RIO GRANDE VALLEY -- Every day students in Texas public schools pledge allegiance to the flags of the United States and Texas.
But when a teacher in a Rio Grande Valley high school assigned students to stand and pledge allegiance to the Mexican flag and sing Mexico's national anthem, one student refused.
The resulting controversy has one East Texas lawmaker wanting changes in the state's curriculum on how culture and patriotism are taught in schools.
Fifteen-year-old Brenda Brinsdon entered her sophomore year at McAllen ISD's Achieve Early College High School just wanting to do well in her classes.
But in mid-September she got an unexpected lesson on personal conviction and taking on the system.
"I feel that I did what's right," Brinsdon said. "And I know what I did what's right. ... I'm going to stand my ground."
Brinsdon said she stood her ground by staying seated when first-year Spanish 3 teacher Reyna Santos assigned her class to stand and recite Mexico's pledge of allegiance.
Students stood with right arms straight out and palms down, which is how the school district says Mexicans say their pledge.
Calling the lesson "un-American," Brinsdon recorded the class, which occurred the week of Mexico's Independence Day and also the 10th anniversary of 9/11.
The teacher also told students to memorize and recite the the pledge individually.
And when the time came for the part of the assignment to sing Mexico's national anthem, Brinsdon again refused.
With that, Santos asked the class to stand and led the class in the anthem.
"I told her, I was like, 'I thought this was a Spanish class,'" Brinsdon recalled. "And she's like, 'Well, yeah it is, it's like, it's a cultural thing.' And so I was the only one that sat down."
She was given an alternate assignment.
Brinsdon's father, William, backs his daughter. He said that reciting a pledge to any other nation has no place in public schools.
"What are we to do? Just lay down and let it happen?" Mr. Brinsdon said. "Or should we stand up for our country?"
Santos couldn't be reached for comment.
The school district declined several News 8 requests to interview someone with the district.
But in a statement, said it was a single lesson on Hispanic culture in one class at one campus, the lesson will be reviewed and students recite the U.S. pledge daily.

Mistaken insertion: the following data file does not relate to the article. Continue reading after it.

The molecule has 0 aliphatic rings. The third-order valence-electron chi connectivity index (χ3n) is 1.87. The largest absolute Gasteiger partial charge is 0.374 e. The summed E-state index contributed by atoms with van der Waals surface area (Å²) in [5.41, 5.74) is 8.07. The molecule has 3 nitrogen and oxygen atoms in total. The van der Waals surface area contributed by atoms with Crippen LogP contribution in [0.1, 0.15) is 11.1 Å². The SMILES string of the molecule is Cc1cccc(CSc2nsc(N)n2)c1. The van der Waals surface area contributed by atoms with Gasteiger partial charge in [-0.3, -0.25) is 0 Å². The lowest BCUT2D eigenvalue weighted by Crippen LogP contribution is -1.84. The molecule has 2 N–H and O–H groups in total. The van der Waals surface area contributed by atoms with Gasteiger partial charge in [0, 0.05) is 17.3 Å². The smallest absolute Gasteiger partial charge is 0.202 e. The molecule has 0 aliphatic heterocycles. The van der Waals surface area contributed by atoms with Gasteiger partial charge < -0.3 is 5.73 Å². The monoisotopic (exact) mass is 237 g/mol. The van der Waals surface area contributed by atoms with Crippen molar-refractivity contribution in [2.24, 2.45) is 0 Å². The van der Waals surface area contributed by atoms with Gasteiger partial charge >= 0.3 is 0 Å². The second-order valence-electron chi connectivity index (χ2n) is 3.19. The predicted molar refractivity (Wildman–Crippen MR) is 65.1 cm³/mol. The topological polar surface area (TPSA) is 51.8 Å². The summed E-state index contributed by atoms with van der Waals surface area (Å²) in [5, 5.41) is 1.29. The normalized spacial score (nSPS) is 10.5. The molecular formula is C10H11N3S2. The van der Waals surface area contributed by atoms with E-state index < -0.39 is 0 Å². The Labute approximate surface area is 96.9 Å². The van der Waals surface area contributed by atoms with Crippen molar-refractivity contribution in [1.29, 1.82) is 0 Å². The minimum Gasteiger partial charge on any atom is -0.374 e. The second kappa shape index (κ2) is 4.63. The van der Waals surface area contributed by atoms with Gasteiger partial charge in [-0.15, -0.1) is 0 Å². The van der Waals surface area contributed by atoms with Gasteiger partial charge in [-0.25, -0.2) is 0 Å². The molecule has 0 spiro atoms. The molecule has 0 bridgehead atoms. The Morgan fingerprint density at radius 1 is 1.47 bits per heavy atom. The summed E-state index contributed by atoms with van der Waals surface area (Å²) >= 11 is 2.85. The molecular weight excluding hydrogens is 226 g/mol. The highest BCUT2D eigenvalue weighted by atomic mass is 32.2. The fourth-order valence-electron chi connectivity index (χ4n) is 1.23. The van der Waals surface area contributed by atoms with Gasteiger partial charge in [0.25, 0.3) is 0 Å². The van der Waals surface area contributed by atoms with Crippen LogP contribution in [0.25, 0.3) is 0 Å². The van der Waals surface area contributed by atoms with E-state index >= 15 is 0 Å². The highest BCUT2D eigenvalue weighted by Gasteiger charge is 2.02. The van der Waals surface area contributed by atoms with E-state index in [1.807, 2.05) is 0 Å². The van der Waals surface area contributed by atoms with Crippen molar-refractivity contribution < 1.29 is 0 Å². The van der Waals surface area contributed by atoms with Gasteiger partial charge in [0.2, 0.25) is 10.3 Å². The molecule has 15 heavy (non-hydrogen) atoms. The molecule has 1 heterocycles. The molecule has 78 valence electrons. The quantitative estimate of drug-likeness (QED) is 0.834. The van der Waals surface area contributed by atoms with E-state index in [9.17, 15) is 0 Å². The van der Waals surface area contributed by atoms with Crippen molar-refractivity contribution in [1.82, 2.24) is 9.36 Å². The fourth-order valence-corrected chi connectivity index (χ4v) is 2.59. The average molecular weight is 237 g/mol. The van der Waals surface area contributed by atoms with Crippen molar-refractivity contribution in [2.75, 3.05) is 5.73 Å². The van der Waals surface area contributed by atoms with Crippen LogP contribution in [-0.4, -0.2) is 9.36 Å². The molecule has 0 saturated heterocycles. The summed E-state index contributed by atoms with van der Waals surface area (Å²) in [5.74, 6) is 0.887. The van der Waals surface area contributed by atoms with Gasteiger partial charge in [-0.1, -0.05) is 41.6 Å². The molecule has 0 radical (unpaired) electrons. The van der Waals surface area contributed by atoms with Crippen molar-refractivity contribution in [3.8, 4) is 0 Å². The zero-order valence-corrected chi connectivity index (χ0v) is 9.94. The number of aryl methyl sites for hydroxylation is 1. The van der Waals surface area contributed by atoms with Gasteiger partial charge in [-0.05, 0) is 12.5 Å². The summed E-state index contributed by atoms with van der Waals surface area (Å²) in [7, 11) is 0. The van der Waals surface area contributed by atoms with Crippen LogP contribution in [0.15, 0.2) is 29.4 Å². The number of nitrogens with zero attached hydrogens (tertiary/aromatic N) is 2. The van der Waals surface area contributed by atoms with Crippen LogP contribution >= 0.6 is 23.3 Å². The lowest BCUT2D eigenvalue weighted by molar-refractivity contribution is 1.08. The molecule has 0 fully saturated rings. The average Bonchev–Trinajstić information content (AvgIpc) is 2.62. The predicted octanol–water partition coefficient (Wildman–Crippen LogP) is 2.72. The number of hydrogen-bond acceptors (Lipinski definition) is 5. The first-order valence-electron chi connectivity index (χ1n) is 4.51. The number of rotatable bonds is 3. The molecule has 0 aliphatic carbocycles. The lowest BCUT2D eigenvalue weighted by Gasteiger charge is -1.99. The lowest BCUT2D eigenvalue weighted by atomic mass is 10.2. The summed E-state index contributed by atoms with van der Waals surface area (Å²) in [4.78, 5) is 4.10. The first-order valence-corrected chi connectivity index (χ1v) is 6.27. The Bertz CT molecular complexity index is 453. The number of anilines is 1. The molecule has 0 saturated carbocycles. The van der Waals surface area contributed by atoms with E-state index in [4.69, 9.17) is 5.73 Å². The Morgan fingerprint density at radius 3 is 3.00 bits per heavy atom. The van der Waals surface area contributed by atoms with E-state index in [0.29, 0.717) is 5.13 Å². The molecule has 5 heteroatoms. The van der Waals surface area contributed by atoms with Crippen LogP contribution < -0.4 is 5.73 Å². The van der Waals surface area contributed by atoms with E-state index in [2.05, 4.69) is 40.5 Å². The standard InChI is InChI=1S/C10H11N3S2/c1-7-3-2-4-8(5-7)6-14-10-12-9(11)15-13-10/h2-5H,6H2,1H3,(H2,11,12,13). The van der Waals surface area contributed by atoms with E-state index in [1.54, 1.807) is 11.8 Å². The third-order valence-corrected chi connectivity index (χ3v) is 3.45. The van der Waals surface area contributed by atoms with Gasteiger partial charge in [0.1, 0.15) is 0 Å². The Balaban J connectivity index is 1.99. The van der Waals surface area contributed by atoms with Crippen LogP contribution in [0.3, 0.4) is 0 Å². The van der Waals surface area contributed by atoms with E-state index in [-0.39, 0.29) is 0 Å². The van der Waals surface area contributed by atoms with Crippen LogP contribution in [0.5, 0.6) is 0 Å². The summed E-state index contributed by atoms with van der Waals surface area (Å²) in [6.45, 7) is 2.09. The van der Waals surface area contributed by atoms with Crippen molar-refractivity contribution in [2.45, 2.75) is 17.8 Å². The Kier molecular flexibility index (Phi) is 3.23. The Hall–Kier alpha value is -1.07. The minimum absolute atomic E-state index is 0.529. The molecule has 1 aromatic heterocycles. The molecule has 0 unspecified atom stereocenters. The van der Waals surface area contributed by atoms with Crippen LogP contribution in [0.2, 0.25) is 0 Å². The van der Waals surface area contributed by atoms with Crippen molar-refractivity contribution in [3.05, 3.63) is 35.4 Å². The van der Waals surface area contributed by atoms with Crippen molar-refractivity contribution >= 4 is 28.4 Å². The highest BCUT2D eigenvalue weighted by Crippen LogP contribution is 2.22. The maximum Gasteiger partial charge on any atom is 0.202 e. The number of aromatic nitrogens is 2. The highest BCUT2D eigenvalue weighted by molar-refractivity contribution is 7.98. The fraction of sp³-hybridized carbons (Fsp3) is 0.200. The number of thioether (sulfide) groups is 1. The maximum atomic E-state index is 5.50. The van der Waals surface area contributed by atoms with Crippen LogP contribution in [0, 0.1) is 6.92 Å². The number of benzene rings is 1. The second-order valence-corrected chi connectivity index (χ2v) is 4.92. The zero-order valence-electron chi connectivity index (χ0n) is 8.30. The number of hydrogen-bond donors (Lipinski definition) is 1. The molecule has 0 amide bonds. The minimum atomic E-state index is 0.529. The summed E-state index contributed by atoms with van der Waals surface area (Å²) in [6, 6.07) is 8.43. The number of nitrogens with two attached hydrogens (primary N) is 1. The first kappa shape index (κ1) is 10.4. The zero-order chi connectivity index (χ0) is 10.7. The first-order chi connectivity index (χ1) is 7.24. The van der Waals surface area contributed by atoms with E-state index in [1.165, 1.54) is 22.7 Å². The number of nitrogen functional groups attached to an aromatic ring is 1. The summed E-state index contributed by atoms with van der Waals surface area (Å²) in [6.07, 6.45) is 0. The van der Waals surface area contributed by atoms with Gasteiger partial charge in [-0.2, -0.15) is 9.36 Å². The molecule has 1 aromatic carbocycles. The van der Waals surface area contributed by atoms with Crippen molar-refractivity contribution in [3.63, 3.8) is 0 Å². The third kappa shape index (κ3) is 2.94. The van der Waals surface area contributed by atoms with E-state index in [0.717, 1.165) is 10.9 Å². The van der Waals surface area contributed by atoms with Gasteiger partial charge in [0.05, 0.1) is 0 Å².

This Spanish class assignment, Brenda Brisdon's refusal and the school district's response caused a firestorm on the right.
Conservative websites erupted, getting the attention of Republican State Representative Dan Flynn of Canton.
"It was a shock to me," he said.
The Texas Education Agency says the state curriculum outlines what must be taught, but local districts decide how it's taught.
Flynn said since the state allows that much discretion, he'll file a bill again to require more mandatory studies on the U.S. Constitution.
"I do have a problem if we're making that the assignment for young people to stand up and pledge to another country," Flynn said. "It lessens the value of the pledge to the United States flag."
McAllen School Board President Sam Saldivar said after a meeting that he didn't agree with the lesson.
"I would have taken a different approach, again I'm not an educator," Saldivar said.
But as the leader of the board that sets policy, Saldivar said there's no decision yet on whether to change the curriculum.
"That's a curriculum, a teacher working with the administration," Saldiver said. "As I understand it, it's going to be reviewed, and more likely a better approach will be taken in the future."
Dallas Democratic State Representative Roberto Alonzo said to question the loyalty of the teacher and school district is unfair.
"This is a class," Alonzo said. "This is not doing allegiance to Mexico, it's not you know you are going to be part of Mexico, this is just a class to learn Spanish - to learn an aspect of what is Texas."
Brinsdon said she's been pulled from Santos' class and gets her lessons separately now. Despite the controversy, she has no regrets.
"I really hope that I was an inspiration to a lot of youth in America to stand up for what's right," Brinsdon said.